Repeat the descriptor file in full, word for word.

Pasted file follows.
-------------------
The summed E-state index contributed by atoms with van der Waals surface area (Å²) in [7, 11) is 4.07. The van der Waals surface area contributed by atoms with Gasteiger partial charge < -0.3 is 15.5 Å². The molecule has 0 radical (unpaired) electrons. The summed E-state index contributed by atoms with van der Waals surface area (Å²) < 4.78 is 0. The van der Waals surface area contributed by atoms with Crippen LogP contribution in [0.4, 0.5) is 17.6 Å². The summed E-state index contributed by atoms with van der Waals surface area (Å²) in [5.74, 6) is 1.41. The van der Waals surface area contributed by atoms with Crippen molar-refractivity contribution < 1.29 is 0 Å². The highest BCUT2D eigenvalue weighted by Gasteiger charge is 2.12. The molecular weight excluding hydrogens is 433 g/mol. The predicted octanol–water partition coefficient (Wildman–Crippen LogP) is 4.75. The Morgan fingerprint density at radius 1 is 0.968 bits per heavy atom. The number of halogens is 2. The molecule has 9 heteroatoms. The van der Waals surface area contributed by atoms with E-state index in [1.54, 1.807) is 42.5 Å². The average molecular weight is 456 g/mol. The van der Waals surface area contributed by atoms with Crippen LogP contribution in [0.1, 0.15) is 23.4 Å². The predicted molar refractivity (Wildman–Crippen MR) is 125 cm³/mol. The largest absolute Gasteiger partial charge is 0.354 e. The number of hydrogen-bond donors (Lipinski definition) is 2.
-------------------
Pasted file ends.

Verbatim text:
The summed E-state index contributed by atoms with van der Waals surface area (Å²) in [7, 11) is 4.07. The van der Waals surface area contributed by atoms with Gasteiger partial charge < -0.3 is 15.5 Å². The molecule has 0 radical (unpaired) electrons. The summed E-state index contributed by atoms with van der Waals surface area (Å²) < 4.78 is 0. The van der Waals surface area contributed by atoms with Crippen LogP contribution in [0.4, 0.5) is 17.6 Å². The summed E-state index contributed by atoms with van der Waals surface area (Å²) in [5.74, 6) is 1.41. The van der Waals surface area contributed by atoms with Crippen molar-refractivity contribution < 1.29 is 0 Å². The highest BCUT2D eigenvalue weighted by Gasteiger charge is 2.12. The molecular weight excluding hydrogens is 433 g/mol. The predicted octanol–water partition coefficient (Wildman–Crippen LogP) is 4.75. The Morgan fingerprint density at radius 1 is 0.968 bits per heavy atom. The number of halogens is 2. The molecule has 9 heteroatoms. The van der Waals surface area contributed by atoms with E-state index in [1.54, 1.807) is 42.5 Å². The average molecular weight is 456 g/mol. The van der Waals surface area contributed by atoms with Crippen LogP contribution in [0.1, 0.15) is 23.4 Å². The predicted molar refractivity (Wildman–Crippen MR) is 125 cm³/mol. The largest absolute Gasteiger partial charge is 0.354 e. The number of hydrogen-bond donors (Lipinski definition) is 2.